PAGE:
What the president has done here is pitted right wing ideologies against financial interests of those same people. Better yet, he has pitted the interests of ideologues against the interest of their funders. Guess who wins that fight? The truth is with the president's refusal to take their bait to negotiate, Republicans are not fighting this fight with the president. They are fighting it among themselves. That's the dirty little secret, and the president knows that.

Republicans will not be able to hold this hostage, and they will certainly not be able to shoot it. With all the huffing and puffing by the Republicans shutting down the government over the debt limit - in reality, it will be much more catastrophic than a simple (!) government shutdown - everyone is forgetting that if Republicans were able to shoot financial hostages like this, it would have been much easier for them to shoot the fiscal cliff hostage. They couldn't even do that. They folded like a cheap wallet on the tax portion of the deal, and had their wings clipped when they agreed to separate the tax and spending cut portions of it. This, by the way, is one of the reasons the president engaged with Boehner on the debt ceiling in 2011 - it was his way to set them up to lose the big war on taxes and spending.

The economic consequences of failing to raise the debt limit will be far more severe than raising taxes on everyone and taking some pretty tough spending cuts, which is what we would have had there been no deal on the fiscal cliff. The Republicans are so splintered and so lost, they couldn't even hold their own on that. What makes any Washington pundit think that they would be able to shoot the debt ceiling hostage is beyond me.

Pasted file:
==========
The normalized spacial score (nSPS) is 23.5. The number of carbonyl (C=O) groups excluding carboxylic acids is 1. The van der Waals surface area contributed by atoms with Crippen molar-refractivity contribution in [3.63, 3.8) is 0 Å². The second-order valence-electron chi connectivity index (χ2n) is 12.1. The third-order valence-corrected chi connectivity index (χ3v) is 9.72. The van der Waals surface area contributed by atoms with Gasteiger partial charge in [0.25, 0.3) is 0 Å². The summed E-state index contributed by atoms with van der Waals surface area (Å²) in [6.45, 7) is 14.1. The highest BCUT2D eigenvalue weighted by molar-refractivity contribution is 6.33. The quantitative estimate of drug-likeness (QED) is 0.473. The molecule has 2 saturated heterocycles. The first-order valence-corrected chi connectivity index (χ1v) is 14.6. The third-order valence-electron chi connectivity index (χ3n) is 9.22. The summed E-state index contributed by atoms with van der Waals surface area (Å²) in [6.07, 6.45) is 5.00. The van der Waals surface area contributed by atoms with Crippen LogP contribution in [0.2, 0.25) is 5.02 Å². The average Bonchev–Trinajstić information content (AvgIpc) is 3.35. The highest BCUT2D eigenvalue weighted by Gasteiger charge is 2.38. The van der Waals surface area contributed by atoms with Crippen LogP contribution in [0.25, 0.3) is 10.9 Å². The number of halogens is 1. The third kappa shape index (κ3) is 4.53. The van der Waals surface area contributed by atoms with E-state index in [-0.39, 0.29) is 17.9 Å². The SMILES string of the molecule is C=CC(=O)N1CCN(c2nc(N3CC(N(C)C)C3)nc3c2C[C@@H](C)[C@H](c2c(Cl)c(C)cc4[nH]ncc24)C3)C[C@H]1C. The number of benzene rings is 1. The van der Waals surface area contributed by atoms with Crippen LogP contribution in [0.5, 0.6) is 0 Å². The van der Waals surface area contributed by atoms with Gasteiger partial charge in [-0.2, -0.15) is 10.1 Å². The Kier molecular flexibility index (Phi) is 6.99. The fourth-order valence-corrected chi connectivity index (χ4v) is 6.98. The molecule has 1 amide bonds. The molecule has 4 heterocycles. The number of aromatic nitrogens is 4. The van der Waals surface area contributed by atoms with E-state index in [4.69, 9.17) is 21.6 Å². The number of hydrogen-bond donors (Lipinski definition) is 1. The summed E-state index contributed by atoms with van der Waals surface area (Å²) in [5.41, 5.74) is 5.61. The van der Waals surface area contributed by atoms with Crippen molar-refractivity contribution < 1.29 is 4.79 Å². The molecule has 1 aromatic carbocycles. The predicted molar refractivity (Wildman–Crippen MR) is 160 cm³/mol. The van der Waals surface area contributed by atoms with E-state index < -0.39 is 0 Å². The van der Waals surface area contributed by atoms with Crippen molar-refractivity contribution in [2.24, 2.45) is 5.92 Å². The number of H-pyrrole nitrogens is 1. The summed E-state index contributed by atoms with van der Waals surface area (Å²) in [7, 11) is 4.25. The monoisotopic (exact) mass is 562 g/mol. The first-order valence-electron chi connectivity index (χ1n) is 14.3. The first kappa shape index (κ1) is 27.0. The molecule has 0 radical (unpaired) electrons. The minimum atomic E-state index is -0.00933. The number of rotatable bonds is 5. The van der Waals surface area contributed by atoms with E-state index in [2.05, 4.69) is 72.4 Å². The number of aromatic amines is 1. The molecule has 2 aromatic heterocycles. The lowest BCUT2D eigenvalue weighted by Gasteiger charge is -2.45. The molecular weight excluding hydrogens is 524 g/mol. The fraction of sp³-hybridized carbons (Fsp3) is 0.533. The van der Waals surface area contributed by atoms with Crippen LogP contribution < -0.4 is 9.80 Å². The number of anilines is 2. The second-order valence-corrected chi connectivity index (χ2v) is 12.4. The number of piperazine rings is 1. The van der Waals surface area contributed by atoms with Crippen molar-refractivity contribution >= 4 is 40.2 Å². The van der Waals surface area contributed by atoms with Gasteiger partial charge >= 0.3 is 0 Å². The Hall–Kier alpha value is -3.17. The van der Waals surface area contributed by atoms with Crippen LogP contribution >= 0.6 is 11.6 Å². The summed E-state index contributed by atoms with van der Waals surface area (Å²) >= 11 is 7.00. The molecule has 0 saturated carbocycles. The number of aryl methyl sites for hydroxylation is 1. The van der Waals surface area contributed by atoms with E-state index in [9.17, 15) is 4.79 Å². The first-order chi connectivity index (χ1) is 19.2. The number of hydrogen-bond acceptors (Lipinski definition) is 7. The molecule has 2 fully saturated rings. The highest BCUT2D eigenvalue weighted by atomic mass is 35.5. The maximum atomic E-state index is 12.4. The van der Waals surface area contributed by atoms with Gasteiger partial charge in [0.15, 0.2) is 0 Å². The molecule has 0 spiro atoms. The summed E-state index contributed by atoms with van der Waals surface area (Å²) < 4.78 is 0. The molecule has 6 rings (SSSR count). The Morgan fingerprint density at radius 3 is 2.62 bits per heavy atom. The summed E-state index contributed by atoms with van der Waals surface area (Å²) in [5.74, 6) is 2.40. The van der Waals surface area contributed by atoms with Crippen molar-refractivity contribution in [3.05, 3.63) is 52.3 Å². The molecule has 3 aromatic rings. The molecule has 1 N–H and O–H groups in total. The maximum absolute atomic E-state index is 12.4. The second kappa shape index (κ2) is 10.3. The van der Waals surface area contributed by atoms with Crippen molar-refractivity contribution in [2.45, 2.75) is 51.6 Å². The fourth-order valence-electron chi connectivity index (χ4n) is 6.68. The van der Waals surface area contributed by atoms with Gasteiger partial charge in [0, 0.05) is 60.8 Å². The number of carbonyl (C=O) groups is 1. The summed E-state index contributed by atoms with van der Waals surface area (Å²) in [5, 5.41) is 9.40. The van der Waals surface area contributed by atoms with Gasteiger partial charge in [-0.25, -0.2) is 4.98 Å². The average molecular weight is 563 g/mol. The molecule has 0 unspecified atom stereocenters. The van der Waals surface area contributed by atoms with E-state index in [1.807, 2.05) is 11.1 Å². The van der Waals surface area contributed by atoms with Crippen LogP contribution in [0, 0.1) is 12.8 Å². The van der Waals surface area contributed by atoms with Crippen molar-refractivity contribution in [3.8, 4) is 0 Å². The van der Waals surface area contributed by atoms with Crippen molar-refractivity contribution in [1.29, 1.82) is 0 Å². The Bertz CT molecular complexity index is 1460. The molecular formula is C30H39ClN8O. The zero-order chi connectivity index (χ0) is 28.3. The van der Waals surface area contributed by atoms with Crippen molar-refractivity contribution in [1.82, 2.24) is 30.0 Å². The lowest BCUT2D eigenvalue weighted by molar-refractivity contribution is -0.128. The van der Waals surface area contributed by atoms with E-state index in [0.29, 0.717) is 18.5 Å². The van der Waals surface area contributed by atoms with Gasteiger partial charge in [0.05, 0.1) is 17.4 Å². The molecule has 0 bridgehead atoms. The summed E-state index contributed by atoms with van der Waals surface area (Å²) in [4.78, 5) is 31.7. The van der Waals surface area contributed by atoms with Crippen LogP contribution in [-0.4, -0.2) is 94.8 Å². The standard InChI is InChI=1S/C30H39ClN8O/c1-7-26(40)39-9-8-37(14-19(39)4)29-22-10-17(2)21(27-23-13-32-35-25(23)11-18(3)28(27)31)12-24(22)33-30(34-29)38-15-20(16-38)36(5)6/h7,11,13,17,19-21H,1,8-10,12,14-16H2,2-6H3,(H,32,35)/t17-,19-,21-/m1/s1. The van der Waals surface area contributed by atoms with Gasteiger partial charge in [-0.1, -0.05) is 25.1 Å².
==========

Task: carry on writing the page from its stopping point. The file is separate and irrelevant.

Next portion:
Bottom line: Congress will have to give the president a clean debt limit increase (at least relatively so) at the end of the day. This is why the Republicans are trying to draw the president into a mudfight, and that's why the president isn't having any of it. He knows the Republicans will have to come to their knees, and he's expertly closing off easy outs that believe it or not, even some Republicans would secretly want him to take so they don't have to have a big fight within their own party. The president knows that if he takes the easy outs off the table, there will be no choice but for the Republicans to have to let the entire Congress work its will, and not just the majority of the House Republican majority. That will of course cause a lot of discord within the party, set the nutjobs' hair on fire, and force the Republican party to deal with - or abandon - its nutjobs.

The Republicans, for four years, tried to handicap this president for political gain. Well, you know what they say about payback. The political victory in this for the president is obvious. But I do not believe that he is doing it simply for a political victory. I think that he earnestly believes that for us to have an open debate about the big issues, and be a governable country, the Republican party must deal with its fringe and marginalize it first, so that compromises can be forged to move the country forward.

So, we're not going to mint the coin. We will instead watch the Republican party come to its knees once again as they are left with no other choice. And we will see an internal fight among the GOP that will be explosive. Grab some popcorn. This thing is about to get interesting.